Not feeling at home in Holland, Piet Mondrian returned to Paris in 1919, where he had a book published, called Le Néo-Plasticisme, containing his essays written for De Stijl and it was translated in German in 1925. In Paris he had some more exhibitions, joined an art group, but perhaps most importantly, he met the American artist Harry Holtzman in Paris, in 1934. Holtzman later enabled Piet Mondrian to go to America, where he had his finest years as an artist.
While in Paris, he painted the walls and furniture of his Paris apartment/studio white and decorated the walls with grey and red cartboard rectangles, as he was living within a painting of his.
During his years in Paris, Mondrian’s reputation as an international representative of abstract art grew, but with art-insiders particularly. His paintings still didn’t fetch high prices as they never would during his lifetime. Mondrian didn’t really seem to mind. He had fulfilled his artistic dreams.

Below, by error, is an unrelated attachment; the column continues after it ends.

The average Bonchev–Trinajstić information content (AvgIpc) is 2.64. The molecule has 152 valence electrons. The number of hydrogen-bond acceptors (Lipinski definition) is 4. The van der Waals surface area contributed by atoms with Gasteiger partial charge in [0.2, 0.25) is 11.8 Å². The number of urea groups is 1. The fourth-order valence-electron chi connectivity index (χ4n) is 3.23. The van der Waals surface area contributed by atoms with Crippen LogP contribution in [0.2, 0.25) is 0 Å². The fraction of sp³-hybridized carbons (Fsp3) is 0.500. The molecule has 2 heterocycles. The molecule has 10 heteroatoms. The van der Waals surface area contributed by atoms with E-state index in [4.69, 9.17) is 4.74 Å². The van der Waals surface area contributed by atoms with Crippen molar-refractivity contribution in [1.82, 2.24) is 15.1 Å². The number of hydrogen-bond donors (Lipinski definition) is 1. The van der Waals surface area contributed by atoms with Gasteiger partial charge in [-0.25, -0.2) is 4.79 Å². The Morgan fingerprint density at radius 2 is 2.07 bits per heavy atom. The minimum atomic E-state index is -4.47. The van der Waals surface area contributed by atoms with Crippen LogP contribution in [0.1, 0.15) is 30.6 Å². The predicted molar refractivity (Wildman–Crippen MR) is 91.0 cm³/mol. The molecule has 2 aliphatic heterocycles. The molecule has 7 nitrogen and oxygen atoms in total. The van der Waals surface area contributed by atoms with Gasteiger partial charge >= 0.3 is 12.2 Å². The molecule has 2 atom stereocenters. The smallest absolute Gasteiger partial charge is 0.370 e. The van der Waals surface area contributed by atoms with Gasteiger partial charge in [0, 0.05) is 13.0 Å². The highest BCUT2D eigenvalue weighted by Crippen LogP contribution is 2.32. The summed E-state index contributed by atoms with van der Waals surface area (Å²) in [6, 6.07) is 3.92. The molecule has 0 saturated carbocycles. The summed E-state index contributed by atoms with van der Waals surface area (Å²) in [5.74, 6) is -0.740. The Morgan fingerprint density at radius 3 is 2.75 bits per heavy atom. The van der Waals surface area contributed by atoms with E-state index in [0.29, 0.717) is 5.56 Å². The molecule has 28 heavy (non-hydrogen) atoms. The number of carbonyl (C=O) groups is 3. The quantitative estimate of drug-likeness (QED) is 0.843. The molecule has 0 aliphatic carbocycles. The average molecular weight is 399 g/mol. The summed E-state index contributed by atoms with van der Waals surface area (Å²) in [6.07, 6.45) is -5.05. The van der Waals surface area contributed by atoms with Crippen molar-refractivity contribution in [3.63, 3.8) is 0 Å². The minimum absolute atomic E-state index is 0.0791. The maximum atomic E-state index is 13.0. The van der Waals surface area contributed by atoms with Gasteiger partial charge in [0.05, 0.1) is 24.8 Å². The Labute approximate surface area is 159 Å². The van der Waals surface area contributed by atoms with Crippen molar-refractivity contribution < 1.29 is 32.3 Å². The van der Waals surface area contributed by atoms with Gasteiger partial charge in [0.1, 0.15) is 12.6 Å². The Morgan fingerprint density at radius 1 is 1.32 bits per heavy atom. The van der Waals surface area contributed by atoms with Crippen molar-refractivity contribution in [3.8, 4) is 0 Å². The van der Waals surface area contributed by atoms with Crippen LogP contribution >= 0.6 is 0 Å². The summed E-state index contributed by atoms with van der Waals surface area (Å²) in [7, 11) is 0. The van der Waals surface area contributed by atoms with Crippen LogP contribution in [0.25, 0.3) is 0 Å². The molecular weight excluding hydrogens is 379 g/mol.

After Hitler had come to power in 1933, Mondrian’s work was put on the list of “Entartete Kunst” (degenerate art). Presumably having learned from his experiences during World War I, in which he had to leave all his paintings in Paris, Mondrian left Paris in September 1938, before the German invasion. He lived for two years his London where he became befriended with artists such as Barbara Hepworth and Ben Nicholson. As the Germans increased pressure on England, Mondrian left London in September 1940, in the midst of the blitz.
On borrowed money, Mondrian arrived in New York in October 1940. Harry Holtzman had found and paid for his apartment and studio and introduced him to his friends. In New York Mondrian concluded his career with monumental works like “Broadway Boogie-Woogie” and (the unfinished) “Victory Boogie-Woogie”.
Mondrian Broadway Boogie Woogie

In 1944 (he was almost 72) Piet Mondrian died of pneumonia in a New York hospital.

This concludes this site’s biography of Piet Mondrian. The next part represents this author’s view on Piet Mondrian and his work.
Tribute to Piet Mondrian